CNBC's Bob Pisani reports on what traders are telling him:
An extraordinary number of rumors have taken flight this afternoon--mostly about further potential actions the Fed may take late today or over the weekend.
One rumor in the air is that the Fed will open the repo market for non-agency paper (i.e., securities issued by non-federally related institutions), which may serve to pry open the almost closed mortgage market as banks hoarding cash loan against other collateral.
Traders--particularly those short--are very nervous about that chatter. They fear the Fed will do something more short of cutting the Fed Funds rate. That is why, despite attempts to sell into the rally, we're seeing a modest midday lift.
Remember, too, that this is an options expiration day. Index options settled at the open today, and traders short the options had to cover, which added fuel to the rally. Individual stock options settle at the close today, and if traders still short those options smell a rally, they will aggressively cover, adding fuel to the fire.
Several points about the Fed statement:(posted before markets open Friday)
1) they have acknowledged that "financial market conditions have deteriorated..." and growth could be constrained. This is a strong signal.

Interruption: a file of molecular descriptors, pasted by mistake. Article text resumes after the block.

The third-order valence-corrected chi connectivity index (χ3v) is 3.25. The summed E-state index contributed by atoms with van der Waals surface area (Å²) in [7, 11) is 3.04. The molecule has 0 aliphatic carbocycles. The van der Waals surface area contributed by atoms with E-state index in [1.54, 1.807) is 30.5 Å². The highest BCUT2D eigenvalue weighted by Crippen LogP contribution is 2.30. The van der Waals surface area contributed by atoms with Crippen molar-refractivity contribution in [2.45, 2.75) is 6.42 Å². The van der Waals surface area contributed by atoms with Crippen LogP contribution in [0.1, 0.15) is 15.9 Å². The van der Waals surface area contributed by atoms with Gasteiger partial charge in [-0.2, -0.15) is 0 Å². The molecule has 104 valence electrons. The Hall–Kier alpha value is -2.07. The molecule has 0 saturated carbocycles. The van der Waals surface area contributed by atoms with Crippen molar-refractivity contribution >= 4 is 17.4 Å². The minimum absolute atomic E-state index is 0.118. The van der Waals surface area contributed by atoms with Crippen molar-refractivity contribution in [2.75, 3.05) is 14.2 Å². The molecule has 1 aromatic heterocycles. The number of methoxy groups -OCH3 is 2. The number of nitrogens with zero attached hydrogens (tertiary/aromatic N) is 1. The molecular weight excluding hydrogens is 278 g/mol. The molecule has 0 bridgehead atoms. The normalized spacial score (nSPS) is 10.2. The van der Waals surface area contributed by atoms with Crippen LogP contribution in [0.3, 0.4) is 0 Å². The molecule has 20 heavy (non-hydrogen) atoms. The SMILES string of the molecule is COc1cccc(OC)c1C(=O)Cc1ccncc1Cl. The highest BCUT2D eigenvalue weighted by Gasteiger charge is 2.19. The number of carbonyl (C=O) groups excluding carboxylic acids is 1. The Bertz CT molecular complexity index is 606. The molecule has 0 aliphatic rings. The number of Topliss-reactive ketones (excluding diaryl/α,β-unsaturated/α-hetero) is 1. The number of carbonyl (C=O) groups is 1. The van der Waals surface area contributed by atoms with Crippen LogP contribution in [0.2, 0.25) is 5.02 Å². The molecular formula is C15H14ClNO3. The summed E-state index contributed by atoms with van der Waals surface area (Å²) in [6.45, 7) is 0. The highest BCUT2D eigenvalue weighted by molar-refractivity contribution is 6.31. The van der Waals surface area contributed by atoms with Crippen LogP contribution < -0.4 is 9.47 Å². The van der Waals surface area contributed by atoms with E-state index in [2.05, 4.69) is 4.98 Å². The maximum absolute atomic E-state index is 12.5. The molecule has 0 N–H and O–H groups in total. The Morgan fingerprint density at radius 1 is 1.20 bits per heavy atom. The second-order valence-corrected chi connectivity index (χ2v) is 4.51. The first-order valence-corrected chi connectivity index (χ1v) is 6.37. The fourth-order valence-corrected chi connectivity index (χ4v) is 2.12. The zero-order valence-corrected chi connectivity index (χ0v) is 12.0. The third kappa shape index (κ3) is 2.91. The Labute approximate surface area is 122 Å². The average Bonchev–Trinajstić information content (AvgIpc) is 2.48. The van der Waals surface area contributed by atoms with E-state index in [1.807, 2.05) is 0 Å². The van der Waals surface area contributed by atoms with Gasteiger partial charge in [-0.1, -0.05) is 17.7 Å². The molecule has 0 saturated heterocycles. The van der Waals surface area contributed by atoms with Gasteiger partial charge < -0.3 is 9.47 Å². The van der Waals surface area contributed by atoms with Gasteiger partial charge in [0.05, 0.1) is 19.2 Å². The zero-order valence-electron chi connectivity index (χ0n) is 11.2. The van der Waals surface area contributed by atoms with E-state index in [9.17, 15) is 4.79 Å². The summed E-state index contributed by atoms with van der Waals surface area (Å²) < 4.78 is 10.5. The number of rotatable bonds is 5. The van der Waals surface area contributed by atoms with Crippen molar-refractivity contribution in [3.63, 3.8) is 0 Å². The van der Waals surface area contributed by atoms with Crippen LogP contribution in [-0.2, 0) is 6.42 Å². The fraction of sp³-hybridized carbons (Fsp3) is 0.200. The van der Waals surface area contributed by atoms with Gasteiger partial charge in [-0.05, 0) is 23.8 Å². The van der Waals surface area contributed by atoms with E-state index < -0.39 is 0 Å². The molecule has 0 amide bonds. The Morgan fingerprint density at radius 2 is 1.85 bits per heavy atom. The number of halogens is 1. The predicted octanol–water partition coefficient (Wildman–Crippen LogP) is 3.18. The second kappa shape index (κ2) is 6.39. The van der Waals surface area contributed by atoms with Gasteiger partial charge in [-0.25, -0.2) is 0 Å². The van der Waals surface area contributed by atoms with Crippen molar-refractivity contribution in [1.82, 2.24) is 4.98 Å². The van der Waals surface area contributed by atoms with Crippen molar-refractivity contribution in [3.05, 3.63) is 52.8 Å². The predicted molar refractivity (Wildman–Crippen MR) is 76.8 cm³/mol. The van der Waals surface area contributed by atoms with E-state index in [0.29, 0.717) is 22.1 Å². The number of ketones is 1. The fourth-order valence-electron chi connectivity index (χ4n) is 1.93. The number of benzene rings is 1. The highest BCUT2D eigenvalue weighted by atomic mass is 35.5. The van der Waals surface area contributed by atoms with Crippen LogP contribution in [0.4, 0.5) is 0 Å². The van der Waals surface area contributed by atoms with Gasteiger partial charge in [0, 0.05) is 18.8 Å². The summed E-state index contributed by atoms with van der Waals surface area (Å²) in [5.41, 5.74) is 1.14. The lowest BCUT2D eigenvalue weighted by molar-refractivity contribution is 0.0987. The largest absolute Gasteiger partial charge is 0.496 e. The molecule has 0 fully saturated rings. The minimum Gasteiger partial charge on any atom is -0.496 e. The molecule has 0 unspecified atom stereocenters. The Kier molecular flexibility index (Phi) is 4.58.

2) they have changed the terms: institutions can borrow money for 30 days now, rather than overnight, at the discount rate, and cheaper than before. The Fed is essentially saying, go out, lend, don't worry about it.
3) will this really make a difference? The hope is it will. There has been money around, but no one has been willing to lend it because no one is sure they will get it back. That's been the problem for Countrywide and many other mortgage companies. The theory here is that with more liquidity in the market, and the acknowledgement from the Fed that conditions have deteriorated, it will make lenders more willing to lend.
This is not necessarily all good news for stock traders. Volatility will certainly end up hurting some traders today. Many will also say that their comments about growth slowing isn’t good for stocks
Regardless, Bernanke is still a relatively unknown quantity, but with this move he has signaled that he is watching.